A: Back on tour on Saturday - if you happen to be in Leeds, after that there are a further 39 dates of "Eclairious" all around the country, all details on my website.
As for my favourite sandwich, I like the Pret bacon and scrambled egg if I'm in town of a morning and at home I will pile anything in, though I try and avoid bread as much as poss as I get a bit bloaty. At the moment I'm very big on goats cheese, beetroot and pine nuts, with spinach - a nice sturdy leaf which will withstand a hearty filling.
Q: Do you think you can train yourself to be funny? How should I go about being wittier? firenze
A: Oh - hmmm, now then....er no!
I think one is born with either funny bones or not, but I think wit can be practised. I think women tend to be funnier when they are in the company of people they trust, when they know they are going to be given the time to finish their anecdote without someone trampling all over it - the trick is not to waffle around the edges too much, stick to the story and don't forget the punchline. If you cant be funny or witty, be fascinating and if you can't do that sit back, shut up and look mysterious.
Q: How long does it take you to write an entire standup show? Isn't the thought of keeping everyone laughing for an hour or whatever completely terrifying? tidymind
A: I do an hour and a half - leave them wanting nothing more.
This one has taken three months on and off, but I'm always doing other things alongside - so it's very tricky. The show is never set in stone, new bits come with the performance and I drop stuff once I get bored of it.
Q: I saw on your blog that you bought a walnut with Adam and Eve inside for your husband's birthday. How did that go down? Elephantgran
A: Very well - last year he got a stuffed squirrel. He always wants a Bentley Continental but as Mick Jagger once sang "You Can't Always Get what You Want".
Q: I like the title of your new book. Did you come up with it? Also - Gransnet is renowned for talking about cake - so can I ask whether you prefer vanilla slices - or eclairs? melly
A: Oddly enough, I don't eat cake - never ever ever. I had an eating disorder years ago and the one thing I never got over was cake/pudding/biscuits - I don't have a sweet tooth and I actually dislike chocolate. I'd much rather have cheese.
I did like cake when I was younger and growing up in the North a cream cake was a big treat. Given the choice or be shot against a wall - I'd rather the vanilla slice.
Q: I like your glasses. I am so bad at choosing frames, I always end up disappointed and buying something boring and safe. Any tips for getting out of my comfort zone? effblinder
A: It's so hard isn't it, because they're such an expensive mistake if you go wrong. I go to Cutler and Gross but I always take the old man who is a designer and just good at knowing what suits me. I actually only have about three pairs and the thought of losing or breaking them makes me feel sick. I occasionally wear lenses but I can't read in them - so I wear them less and less. Varifocals are beckoning, but I'm resisting.
Q: I think I've heard you say your daughter is a student? But do you hope she will make you a grandma one day? barbarab
A: She finished last year and has boomeranged back home for the time being! She has a year's contract with Battersea Arts Centre and does some TV running work. She makes me laugh more than anyone but she also makes me worry myself sick. It's time for her to move out but London rents are so mad - as for the Grandma thing, I wouldn't dare ask, but in the meantime I have started looking at dachshunds.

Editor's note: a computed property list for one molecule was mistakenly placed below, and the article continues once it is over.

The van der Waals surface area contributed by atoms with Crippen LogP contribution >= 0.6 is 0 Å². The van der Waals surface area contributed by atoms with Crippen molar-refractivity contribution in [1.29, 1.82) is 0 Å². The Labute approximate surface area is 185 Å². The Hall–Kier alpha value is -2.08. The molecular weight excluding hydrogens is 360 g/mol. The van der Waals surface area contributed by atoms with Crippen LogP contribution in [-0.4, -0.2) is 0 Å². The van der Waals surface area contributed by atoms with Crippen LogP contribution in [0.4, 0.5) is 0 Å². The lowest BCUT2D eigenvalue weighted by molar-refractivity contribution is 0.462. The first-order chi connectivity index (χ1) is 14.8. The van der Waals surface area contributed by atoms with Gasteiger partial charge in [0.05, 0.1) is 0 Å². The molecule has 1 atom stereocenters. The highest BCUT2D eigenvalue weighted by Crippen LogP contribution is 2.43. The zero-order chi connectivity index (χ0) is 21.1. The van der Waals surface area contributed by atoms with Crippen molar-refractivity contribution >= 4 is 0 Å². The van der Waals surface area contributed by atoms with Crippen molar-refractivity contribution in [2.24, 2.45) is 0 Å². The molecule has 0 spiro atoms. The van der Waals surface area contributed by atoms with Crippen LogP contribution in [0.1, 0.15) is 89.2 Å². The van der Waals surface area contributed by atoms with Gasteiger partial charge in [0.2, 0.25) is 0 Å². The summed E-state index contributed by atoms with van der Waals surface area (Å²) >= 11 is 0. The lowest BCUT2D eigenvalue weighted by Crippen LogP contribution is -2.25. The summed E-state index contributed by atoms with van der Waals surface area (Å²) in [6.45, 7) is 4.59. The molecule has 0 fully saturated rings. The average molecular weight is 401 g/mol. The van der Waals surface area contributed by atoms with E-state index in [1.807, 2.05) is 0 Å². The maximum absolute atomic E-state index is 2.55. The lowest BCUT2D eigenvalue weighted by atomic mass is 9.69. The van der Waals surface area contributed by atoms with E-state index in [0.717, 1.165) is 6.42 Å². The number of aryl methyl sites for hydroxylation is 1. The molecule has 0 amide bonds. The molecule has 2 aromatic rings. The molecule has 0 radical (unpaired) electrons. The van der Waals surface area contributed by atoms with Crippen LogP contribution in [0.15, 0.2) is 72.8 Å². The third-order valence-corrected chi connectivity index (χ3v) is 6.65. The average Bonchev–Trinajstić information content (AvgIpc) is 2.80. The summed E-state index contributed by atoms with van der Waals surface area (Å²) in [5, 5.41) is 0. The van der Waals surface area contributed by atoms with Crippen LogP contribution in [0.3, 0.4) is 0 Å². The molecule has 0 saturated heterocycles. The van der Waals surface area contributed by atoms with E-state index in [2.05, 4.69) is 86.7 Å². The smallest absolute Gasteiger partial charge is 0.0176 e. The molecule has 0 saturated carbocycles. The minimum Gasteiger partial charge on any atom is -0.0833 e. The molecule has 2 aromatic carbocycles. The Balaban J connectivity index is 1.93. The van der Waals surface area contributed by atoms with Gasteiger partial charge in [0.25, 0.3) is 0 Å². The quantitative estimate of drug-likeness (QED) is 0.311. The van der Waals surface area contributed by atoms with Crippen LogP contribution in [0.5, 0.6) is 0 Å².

Q: Just how tired are you of being asked by lazy/misogynist journos (and the editors who commission them) to comment on "are women funny/whither female comedy?" features? plainbellysneetch
A: Yes it does go on, but there is an interesting debate about comedy and gender, it's just that the same things tend to get said. It is weird that young men particularly still don't rate female comics, I've seen some terrible stuff on Twitter, but I think the actual industry is changing and there are a lot more good working women comics around at the moment and I think Sarah Millican's TV success is a real door opener. The worry at the moment is the sheer number of comics trying to get work, I never thought I'd be in an industry that was over-subscribed - but I think, due to the recession, there are a lot of young bright graduates who - for lack of job offers - are giving it a go. This is both a good and bad thing, the business is bursting at the seams with talent and everyone is fighting for an audience.
Q: I noticed on Twitter you describe yourself as a geriatric stand-up comic. Do you think your age is affecting your career (in a positive or negative way)? beeble
A: Both, I think it's given me a niche and my audience certainly reflects who and what I am - but I worry that the telly offers will dry up. I'm not a new name and I think telly can sometimes be obsessed with "new". Oh listen I'm freelance, if I'm not paranoid about my age, I'll be paranoid about something else, it's tough out there for a lot of people regardless of age - anyway I couldn't lie - look at the state of me, I'm so obviously 52!
Q: When you were in the jungle for I'm A Celeb what did you miss most about home? I am never sure if I would miss my family the most or whether I would JUST WANT A FLUSHING TOILET if forced to choose. bakergran
A: Yes the loo was quite traumatic and I'm a real bath girl, so I do remember coming out and needing seven baths before I felt vaguely human. I didn't really miss home, because I kept expecting to be out the next day and I knew whatever happened it couldn't go on forever, but it's a very surreal experience and much more hard core than I ever expected.
Q: How many years have you been touring for? Does it get easier or harder? What do you like (or dislike) most about it? I think I would miss my own bed too much. katysgran
A: I've been working for thirty years, you just get used to it, I don't mind the one night stands. I get driven - because driving myself, doing a show and then driving again would be dangerous. I like my driver, I have an iPad and do you know some hotels have got much posher mattresses than I have at home. I quite like the freedom from adult resposibility and now there's an M&S at most motorway service stations, touring is much tastier.